Months after Judicial Watch reported that migrants from terrorist nations try to enter the U.S. via Mexico at record rates, government figures show that more than 10,000 illegal aliens from countries that sponsor terrorism currently live here. It’s not clear how they entered the country but federal authorities know about them because they have either been deported or have final removal orders pending. Nevertheless, they are not in custody and roam freely in unsuspecting communities throughout America.
The distressing statistics were obtained from Immigration and Customs Enforcement (ICE) by a public interest group that favors secure borders and exposes the harms of mass migration. The Washington D.C. nonprofit filed a Freedom of Information Act (FOIA) request and made the figures public this month. They show 10,340 non-detained illegal immigrants from Iran, Syria, Sudan and North Korea on ICE’s national docket as of June 2018. Iran tops the list with 6,331, followed by Syria (2,128), Sudan (1,860) and North Korea (21). All four countries have been designated as sponsors of terrorism by the State Department.
The U.S. government has determined that Iran is the “foremost state sponsor of terrorism” because it provides a range of support, including financial, training and equipment, to groups worldwide, particularly Hezbollah. Syria is also a hotbed of Hezbollah militants and Al Qaeda-linked jihadists. A recent RAND Corporation study concluded that the most significant threat to the United States comes from terrorist groups operating in a handful of Middle Eastern countries that include Syria, Yemen, Afghanistan and Pakistan. The State Department also classifies Syria as a dangerous country plagued by terrorism. “There is a terrorist threat from violent extremist groups including the Islamic State of Iraq and the Levant, (ISIL), formerly known as al-Qa’ida in Iraq (AQ), the al-Nusrah Front, and others,” according to the State Department assessment. “Tactics for these groups include the use of suicide bombers, kidnapping, use of small and heavy arms, and improvised explosive devices in major city centers, including Damascus, Aleppo, Hamah, Dara, Homs, Idlib, and Dayr al-Zawr.”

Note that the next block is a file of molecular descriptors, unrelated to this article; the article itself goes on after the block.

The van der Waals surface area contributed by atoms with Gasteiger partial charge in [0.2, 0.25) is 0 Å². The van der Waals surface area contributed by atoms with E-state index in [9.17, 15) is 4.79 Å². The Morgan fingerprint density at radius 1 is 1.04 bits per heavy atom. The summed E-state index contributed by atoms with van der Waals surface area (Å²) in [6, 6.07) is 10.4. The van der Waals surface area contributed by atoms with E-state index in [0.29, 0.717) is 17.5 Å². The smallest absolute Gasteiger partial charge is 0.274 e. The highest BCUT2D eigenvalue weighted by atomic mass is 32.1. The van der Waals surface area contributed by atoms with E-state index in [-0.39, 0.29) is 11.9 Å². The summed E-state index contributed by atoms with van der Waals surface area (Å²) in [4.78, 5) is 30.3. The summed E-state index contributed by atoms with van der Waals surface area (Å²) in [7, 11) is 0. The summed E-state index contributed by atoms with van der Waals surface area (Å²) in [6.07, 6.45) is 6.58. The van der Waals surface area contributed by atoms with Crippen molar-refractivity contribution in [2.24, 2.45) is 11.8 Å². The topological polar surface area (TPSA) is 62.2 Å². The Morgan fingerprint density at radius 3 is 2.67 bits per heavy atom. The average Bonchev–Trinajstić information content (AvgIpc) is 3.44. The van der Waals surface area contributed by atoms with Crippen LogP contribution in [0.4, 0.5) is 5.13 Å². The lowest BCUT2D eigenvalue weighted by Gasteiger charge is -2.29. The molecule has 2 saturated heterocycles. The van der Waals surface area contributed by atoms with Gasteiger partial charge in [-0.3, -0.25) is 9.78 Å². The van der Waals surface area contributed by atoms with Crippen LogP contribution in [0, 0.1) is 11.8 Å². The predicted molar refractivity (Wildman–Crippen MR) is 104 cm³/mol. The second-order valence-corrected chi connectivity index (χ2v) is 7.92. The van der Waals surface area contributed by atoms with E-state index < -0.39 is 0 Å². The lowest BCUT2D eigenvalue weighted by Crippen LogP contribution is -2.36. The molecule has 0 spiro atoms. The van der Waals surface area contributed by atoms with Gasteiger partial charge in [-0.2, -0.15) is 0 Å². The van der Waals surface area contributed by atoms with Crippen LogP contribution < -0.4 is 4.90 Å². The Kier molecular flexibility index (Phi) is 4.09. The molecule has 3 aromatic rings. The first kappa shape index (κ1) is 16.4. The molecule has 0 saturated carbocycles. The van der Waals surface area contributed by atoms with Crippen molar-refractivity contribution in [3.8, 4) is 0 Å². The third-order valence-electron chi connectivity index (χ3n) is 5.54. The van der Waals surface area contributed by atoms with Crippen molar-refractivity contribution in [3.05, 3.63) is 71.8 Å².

During the Syrian refugee crisis, the Department of Homeland Security (DHS) admitted that dozens of Syrian nationals suspected of having terrorist ties slipped into the U.S. The agency tried to downplay the travesty, claiming that federal agents missed “possible derogatory information” about the immigrants due to “a lapse in vetting.” Among those who slipped through the cracks is a man who failed a polygraph test after applying to work at a U.S. military installation and another who communicated with an Islamic State leader. Regardless, President Obama let thousands of Syrians settle in the U.S. even as his own intelligence and immigration officials warned that individuals with ties to terrorist groups used the program to infiltrate the country and that there was no way to properly screen refugees.
Along the southern border federal agents routinely encounter individuals from terrorist nations and DHS considers them one of the top threats to the United States. The government classifies them as Special Interest Aliens (SIA) and they are flowing north via Latin America in huge numbers thanks to established Transitional Criminal Organizations (TCO) that facilitate travel along drug and migrant smuggling routes. An investigation completed by Congress earlier this year found that tens of thousands of SIAs—from the Middle East, Asia and Africa—entered Panama and Colombia in the past few years. Nearly all the SIA migrants were headed to the United States and most came from Syria, Pakistan, Afghanistan, Somalia, Bangladesh and India. Encounters with the special interest individuals resulted in the seizure of tens of thousands of fraudulent documents—including passports and visas—that facilitated travel from their countries of origin through the Americas, according to a report released earlier this year by the congressional committee that conducted the probe.
The famously porous Mexican border is an easy pathway into the U.S. for many SIAs. In Laredo, Texas alone authorities report an astounding 300% increase in immigrants from Bangladesh, a south Asian Islamic country well known as a recruiting ground for terrorist groups such as ISIS and Al-Qaeda Indian Subcontinent (AQIS).